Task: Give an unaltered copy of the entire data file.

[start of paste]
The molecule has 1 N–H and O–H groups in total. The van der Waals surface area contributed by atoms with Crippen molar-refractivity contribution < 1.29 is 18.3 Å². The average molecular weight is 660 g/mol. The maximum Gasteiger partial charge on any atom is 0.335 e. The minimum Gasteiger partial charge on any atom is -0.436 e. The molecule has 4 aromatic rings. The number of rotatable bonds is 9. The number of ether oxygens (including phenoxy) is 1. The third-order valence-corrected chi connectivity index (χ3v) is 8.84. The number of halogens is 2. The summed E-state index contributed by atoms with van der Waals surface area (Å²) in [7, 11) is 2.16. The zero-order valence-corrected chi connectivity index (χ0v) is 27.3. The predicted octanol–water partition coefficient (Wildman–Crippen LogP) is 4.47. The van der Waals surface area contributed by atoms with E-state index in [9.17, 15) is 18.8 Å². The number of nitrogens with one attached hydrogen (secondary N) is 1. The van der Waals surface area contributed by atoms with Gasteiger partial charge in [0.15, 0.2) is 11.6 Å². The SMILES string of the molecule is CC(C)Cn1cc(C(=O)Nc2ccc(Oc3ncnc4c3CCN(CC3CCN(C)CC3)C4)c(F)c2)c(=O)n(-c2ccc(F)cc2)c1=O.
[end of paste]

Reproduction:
The molecule has 1 N–H and O–H groups in total. The van der Waals surface area contributed by atoms with Crippen molar-refractivity contribution < 1.29 is 18.3 Å². The average molecular weight is 660 g/mol. The maximum Gasteiger partial charge on any atom is 0.335 e. The minimum Gasteiger partial charge on any atom is -0.436 e. The molecule has 4 aromatic rings. The number of rotatable bonds is 9. The number of ether oxygens (including phenoxy) is 1. The third-order valence-corrected chi connectivity index (χ3v) is 8.84. The number of halogens is 2. The summed E-state index contributed by atoms with van der Waals surface area (Å²) in [7, 11) is 2.16. The zero-order valence-corrected chi connectivity index (χ0v) is 27.3. The predicted octanol–water partition coefficient (Wildman–Crippen LogP) is 4.47. The van der Waals surface area contributed by atoms with E-state index in [9.17, 15) is 18.8 Å². The number of nitrogens with one attached hydrogen (secondary N) is 1. The van der Waals surface area contributed by atoms with Gasteiger partial charge in [0.15, 0.2) is 11.6 Å². The SMILES string of the molecule is CC(C)Cn1cc(C(=O)Nc2ccc(Oc3ncnc4c3CCN(CC3CCN(C)CC3)C4)c(F)c2)c(=O)n(-c2ccc(F)cc2)c1=O.